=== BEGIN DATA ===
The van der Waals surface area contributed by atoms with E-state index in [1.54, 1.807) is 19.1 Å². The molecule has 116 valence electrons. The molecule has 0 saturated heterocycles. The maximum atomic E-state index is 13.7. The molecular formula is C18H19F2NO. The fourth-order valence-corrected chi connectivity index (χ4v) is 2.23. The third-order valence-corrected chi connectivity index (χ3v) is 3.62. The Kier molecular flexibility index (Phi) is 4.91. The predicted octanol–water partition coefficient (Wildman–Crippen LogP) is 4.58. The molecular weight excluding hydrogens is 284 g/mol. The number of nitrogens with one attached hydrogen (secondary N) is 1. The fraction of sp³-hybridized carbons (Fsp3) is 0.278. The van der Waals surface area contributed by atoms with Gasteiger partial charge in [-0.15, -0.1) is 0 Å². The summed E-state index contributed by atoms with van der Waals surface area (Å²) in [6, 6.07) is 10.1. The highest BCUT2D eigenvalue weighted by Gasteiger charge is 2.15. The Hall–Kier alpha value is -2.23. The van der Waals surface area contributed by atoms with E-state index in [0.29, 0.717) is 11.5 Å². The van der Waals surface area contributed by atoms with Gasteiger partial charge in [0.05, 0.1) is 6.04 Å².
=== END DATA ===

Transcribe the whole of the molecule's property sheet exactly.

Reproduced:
The van der Waals surface area contributed by atoms with E-state index in [1.54, 1.807) is 19.1 Å². The molecule has 116 valence electrons. The molecule has 0 saturated heterocycles. The maximum atomic E-state index is 13.7. The molecular formula is C18H19F2NO. The fourth-order valence-corrected chi connectivity index (χ4v) is 2.23. The third-order valence-corrected chi connectivity index (χ3v) is 3.62. The Kier molecular flexibility index (Phi) is 4.91. The predicted octanol–water partition coefficient (Wildman–Crippen LogP) is 4.58. The molecular weight excluding hydrogens is 284 g/mol. The number of nitrogens with one attached hydrogen (secondary N) is 1. The fraction of sp³-hybridized carbons (Fsp3) is 0.278. The van der Waals surface area contributed by atoms with Gasteiger partial charge in [-0.15, -0.1) is 0 Å². The summed E-state index contributed by atoms with van der Waals surface area (Å²) in [6, 6.07) is 10.1. The highest BCUT2D eigenvalue weighted by Gasteiger charge is 2.15. The Hall–Kier alpha value is -2.23. The van der Waals surface area contributed by atoms with E-state index in [0.29, 0.717) is 11.5 Å². The van der Waals surface area contributed by atoms with Gasteiger partial charge in [0.05, 0.1) is 6.04 Å².